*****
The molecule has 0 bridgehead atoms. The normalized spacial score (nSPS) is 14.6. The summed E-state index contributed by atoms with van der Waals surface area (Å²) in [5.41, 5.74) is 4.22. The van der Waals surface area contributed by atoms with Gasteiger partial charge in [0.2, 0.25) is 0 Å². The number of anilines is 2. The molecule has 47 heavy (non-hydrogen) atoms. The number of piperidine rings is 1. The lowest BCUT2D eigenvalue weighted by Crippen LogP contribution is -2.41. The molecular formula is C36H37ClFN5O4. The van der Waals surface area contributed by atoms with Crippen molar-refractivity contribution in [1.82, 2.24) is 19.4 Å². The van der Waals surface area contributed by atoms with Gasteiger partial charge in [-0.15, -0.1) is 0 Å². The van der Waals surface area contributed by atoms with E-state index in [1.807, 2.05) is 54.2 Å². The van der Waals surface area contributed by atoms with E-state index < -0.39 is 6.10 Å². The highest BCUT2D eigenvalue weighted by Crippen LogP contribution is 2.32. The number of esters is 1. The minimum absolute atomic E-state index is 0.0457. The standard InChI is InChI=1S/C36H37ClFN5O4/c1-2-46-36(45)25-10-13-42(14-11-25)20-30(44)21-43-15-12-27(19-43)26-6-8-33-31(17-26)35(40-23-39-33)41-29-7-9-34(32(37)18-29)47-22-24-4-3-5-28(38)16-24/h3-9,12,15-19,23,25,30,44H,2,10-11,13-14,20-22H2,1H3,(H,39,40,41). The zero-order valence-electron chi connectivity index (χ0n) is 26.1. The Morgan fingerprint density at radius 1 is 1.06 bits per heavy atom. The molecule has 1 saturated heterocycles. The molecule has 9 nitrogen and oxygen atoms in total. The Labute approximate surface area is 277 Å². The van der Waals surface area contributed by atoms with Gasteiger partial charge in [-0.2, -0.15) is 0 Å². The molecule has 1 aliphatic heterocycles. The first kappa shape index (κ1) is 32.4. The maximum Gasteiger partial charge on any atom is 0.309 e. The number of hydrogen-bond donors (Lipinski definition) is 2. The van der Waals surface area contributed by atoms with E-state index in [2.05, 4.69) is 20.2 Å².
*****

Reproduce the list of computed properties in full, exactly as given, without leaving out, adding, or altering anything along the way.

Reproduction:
The molecule has 0 bridgehead atoms. The normalized spacial score (nSPS) is 14.6. The summed E-state index contributed by atoms with van der Waals surface area (Å²) in [5.41, 5.74) is 4.22. The van der Waals surface area contributed by atoms with Gasteiger partial charge in [0.2, 0.25) is 0 Å². The number of anilines is 2. The molecule has 47 heavy (non-hydrogen) atoms. The number of piperidine rings is 1. The lowest BCUT2D eigenvalue weighted by Crippen LogP contribution is -2.41. The molecular formula is C36H37ClFN5O4. The van der Waals surface area contributed by atoms with Crippen molar-refractivity contribution in [1.82, 2.24) is 19.4 Å². The van der Waals surface area contributed by atoms with Gasteiger partial charge in [-0.15, -0.1) is 0 Å². The van der Waals surface area contributed by atoms with E-state index in [1.807, 2.05) is 54.2 Å². The van der Waals surface area contributed by atoms with E-state index < -0.39 is 6.10 Å². The highest BCUT2D eigenvalue weighted by Crippen LogP contribution is 2.32. The number of esters is 1. The minimum absolute atomic E-state index is 0.0457. The standard InChI is InChI=1S/C36H37ClFN5O4/c1-2-46-36(45)25-10-13-42(14-11-25)20-30(44)21-43-15-12-27(19-43)26-6-8-33-31(17-26)35(40-23-39-33)41-29-7-9-34(32(37)18-29)47-22-24-4-3-5-28(38)16-24/h3-9,12,15-19,23,25,30,44H,2,10-11,13-14,20-22H2,1H3,(H,39,40,41). The zero-order valence-electron chi connectivity index (χ0n) is 26.1. The Morgan fingerprint density at radius 1 is 1.06 bits per heavy atom. The molecule has 1 saturated heterocycles. The molecule has 9 nitrogen and oxygen atoms in total. The Labute approximate surface area is 277 Å². The van der Waals surface area contributed by atoms with Gasteiger partial charge in [-0.2, -0.15) is 0 Å². The molecule has 1 aliphatic heterocycles. The first kappa shape index (κ1) is 32.4. The maximum Gasteiger partial charge on any atom is 0.309 e. The number of hydrogen-bond donors (Lipinski definition) is 2. The van der Waals surface area contributed by atoms with E-state index in [2.05, 4.69) is 20.2 Å².